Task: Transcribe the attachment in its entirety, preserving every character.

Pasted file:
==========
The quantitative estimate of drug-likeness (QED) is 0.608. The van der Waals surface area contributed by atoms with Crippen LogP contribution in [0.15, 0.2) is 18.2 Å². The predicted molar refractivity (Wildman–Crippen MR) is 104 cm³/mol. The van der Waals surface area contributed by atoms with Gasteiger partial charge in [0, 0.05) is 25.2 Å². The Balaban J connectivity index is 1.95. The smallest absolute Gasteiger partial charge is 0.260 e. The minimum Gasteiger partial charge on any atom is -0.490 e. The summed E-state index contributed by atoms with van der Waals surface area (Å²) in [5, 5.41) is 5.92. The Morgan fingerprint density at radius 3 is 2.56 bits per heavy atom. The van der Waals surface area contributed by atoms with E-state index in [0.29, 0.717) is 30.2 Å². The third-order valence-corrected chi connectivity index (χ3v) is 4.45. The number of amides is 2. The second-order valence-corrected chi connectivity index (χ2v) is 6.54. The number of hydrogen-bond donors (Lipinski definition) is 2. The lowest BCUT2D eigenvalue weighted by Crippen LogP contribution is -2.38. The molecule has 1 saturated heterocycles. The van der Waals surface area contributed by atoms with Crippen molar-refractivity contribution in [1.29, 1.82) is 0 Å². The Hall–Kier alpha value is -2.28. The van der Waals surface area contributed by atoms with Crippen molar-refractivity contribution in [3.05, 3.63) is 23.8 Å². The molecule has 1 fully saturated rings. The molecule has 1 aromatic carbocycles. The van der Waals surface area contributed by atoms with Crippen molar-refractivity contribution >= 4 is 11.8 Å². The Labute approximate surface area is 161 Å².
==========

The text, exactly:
The quantitative estimate of drug-likeness (QED) is 0.608. The van der Waals surface area contributed by atoms with Crippen LogP contribution in [0.15, 0.2) is 18.2 Å². The predicted molar refractivity (Wildman–Crippen MR) is 104 cm³/mol. The van der Waals surface area contributed by atoms with Gasteiger partial charge in [0, 0.05) is 25.2 Å². The Balaban J connectivity index is 1.95. The smallest absolute Gasteiger partial charge is 0.260 e. The minimum Gasteiger partial charge on any atom is -0.490 e. The summed E-state index contributed by atoms with van der Waals surface area (Å²) in [5, 5.41) is 5.92. The Morgan fingerprint density at radius 3 is 2.56 bits per heavy atom. The van der Waals surface area contributed by atoms with E-state index in [0.29, 0.717) is 30.2 Å². The third-order valence-corrected chi connectivity index (χ3v) is 4.45. The number of amides is 2. The second-order valence-corrected chi connectivity index (χ2v) is 6.54. The number of hydrogen-bond donors (Lipinski definition) is 2. The lowest BCUT2D eigenvalue weighted by Crippen LogP contribution is -2.38. The molecule has 1 saturated heterocycles. The van der Waals surface area contributed by atoms with Crippen molar-refractivity contribution in [1.29, 1.82) is 0 Å². The Hall–Kier alpha value is -2.28. The van der Waals surface area contributed by atoms with Crippen molar-refractivity contribution in [3.05, 3.63) is 23.8 Å². The molecule has 1 fully saturated rings. The molecule has 1 aromatic carbocycles. The van der Waals surface area contributed by atoms with Crippen molar-refractivity contribution >= 4 is 11.8 Å². The Labute approximate surface area is 161 Å².